Saturday, October 25, 2008

Bretton Woods 2....The next Shoe to Drop?

Recently I read Brad Setser's blog "The end of Bretton Woods 2?"( in which he referenced a paper written by himself and Nouriel Roubini in 2004. Bretton Woods 2 refers to the currency exchange rate relationship between industrialized nations that was negotiated and agreed to at the end of World War 2. 44 Allied nations gathered at the Mount Washington Hotel in Bretton Woods, New Hampshire, United States and agreed upon structures of international finance including the creation of the International Bank for Reconstruction and Development (IBRD) and the International Monetary Fund (IMF). The original Brenton Woods system sought to take advantage of the Gold standard and developed a system of fixed exchange rates. What emerged was the "pegged rate" currency regime. Members were required to establish a parity of their national currencies in terms of gold (a "peg") and to maintain exchange rates within plus or minus 1% of parity (a "band") by intervening in their foreign exchange markets (that is, buying or selling foreign money). A number of economists (e.g. Doole, Folkerts-Landau and Garber) have referred to the system of currency relations which evolved after 2001, in which currencies, particularly the Chinese renminbi (yuan), remained fixed to the U.S. dollar as Bretton Woods II. The argument is that a system of pegged currencies is both stable and desirable, a notion that causes considerable controversy.

According to Wikipedia:
"Bretton Woods II", unlike its predecessor, is not codified and does not represent any kind of a multilateral agreement. It contains the following key elements:

* The United States imports considerable amounts of goods, particularly from East Asian export-oriented economies such as China, Japan and various other Southeast-Asian countries.
* Since China and Japan don't have much demand for U.S.-produced goods, United States runs large trade deficits with both countries.
* Under normal circumstances, trade deficits would correct themselves through depreciation of the dollar and appreciation of the yen and the renminbi. However, the Chinese and Japanese governments are interested in keeping their currencies low with respect to the dollar to keep their products competitive. To achieve that, they are forced to buy large quantities of U.S. treasury securities with freshly-printed money.
* Similar mechanisms work in the Eurozone with the euro and its satellite currency (Swiss franc). The Eurozone is somewhat less coupled to the U.S. economy, so the euro has been allowed to appreciate considerably with respect to the dollar.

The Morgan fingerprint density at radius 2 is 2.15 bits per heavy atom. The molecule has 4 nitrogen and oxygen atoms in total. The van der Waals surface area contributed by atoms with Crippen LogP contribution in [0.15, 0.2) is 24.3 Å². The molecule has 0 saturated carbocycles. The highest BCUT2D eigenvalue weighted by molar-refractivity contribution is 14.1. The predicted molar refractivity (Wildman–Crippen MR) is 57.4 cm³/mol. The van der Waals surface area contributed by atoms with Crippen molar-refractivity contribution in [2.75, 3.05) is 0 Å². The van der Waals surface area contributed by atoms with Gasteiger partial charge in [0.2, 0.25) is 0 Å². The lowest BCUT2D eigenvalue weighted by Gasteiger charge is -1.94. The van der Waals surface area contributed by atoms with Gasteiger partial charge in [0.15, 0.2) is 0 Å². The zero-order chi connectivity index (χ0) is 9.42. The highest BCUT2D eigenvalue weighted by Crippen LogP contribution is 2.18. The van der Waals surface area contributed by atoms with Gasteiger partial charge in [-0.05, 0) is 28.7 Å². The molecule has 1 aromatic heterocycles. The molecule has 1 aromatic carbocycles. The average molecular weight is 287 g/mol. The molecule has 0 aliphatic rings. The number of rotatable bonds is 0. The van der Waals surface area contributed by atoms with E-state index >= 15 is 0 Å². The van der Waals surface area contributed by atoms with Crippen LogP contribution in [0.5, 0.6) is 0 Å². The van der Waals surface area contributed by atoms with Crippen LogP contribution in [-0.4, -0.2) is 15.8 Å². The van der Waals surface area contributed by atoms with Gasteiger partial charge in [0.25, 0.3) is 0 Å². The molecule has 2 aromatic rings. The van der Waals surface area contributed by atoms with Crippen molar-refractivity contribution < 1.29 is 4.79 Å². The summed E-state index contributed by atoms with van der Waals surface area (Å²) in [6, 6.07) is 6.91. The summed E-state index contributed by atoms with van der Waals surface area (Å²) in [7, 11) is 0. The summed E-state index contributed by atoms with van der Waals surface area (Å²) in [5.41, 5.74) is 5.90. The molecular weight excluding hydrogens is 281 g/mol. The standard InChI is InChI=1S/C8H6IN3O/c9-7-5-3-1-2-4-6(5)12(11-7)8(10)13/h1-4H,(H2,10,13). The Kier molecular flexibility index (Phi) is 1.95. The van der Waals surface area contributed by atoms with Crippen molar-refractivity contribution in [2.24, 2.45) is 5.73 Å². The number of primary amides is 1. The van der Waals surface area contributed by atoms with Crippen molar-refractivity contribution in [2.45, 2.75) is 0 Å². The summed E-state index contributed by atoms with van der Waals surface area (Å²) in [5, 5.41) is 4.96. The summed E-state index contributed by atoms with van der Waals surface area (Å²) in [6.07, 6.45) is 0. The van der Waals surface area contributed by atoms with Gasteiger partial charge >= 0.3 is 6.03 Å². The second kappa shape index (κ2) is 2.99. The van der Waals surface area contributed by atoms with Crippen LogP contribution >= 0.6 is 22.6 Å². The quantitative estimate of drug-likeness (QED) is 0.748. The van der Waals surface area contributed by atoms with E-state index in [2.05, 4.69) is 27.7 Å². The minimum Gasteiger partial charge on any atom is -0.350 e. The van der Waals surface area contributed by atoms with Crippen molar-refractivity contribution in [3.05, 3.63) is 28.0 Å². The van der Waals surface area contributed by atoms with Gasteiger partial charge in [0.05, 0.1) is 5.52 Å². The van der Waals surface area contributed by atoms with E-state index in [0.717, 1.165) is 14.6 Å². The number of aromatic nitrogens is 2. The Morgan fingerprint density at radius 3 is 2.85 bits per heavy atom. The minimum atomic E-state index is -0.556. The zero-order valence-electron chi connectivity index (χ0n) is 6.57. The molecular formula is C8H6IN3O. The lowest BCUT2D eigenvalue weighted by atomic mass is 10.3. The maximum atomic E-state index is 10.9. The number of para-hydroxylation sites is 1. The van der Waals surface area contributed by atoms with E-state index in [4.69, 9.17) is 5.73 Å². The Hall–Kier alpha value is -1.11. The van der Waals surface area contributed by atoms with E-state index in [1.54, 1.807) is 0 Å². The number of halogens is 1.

What I believe Roubini and Setser are arguing is that the pegged relationship of Asian currencies (primarily Renminbi)to the U.S. Dollar and the required reinvestment of Chinese surpluses into U.S. credit markets to maintain these pegs are inherently, unstable, self-reinforcing, and susceptible to a gross mis-allocation of capital (e.g. the U.S. Credit Bubble). I also think they are both surprised by the inverse nature of the current financial crisis and both believed that a weaker dollar would eventually jeopardize the China / U.S. trade relationship prior to cooling housing prices.

So will a rapid process of de-leveraging amongst financial intermediaries be the tipping point for the end of Bretton Woods 2? There is already very clear evidence that the Chinese and Petro-dollars are no longer chasing agency bonds (quite literally the only source of credit within the real estate market). Instead these funds are being shifted to treasury bonds and financing the TARP program recently put in place by Paulson. I suspect that cash strapped American consumer will continue to cut back on discretionary spending and cut the American lifeline to the Chinese and petro state economies. The wealth effect, permeating from the free fall in asset prices, will force American's to change their previously impenetrable spending patterns. By stopping this flow of funds to the Chinese and severely limiting the revenues of oil based economies the creditors of America's $800 billion current account deficit will be forced to rescind. The symbiotic twin engines of growth have stumbled upon a breaking point in their self reinforcing relationship. All signs point towards asset prices falling far below fundamentals.

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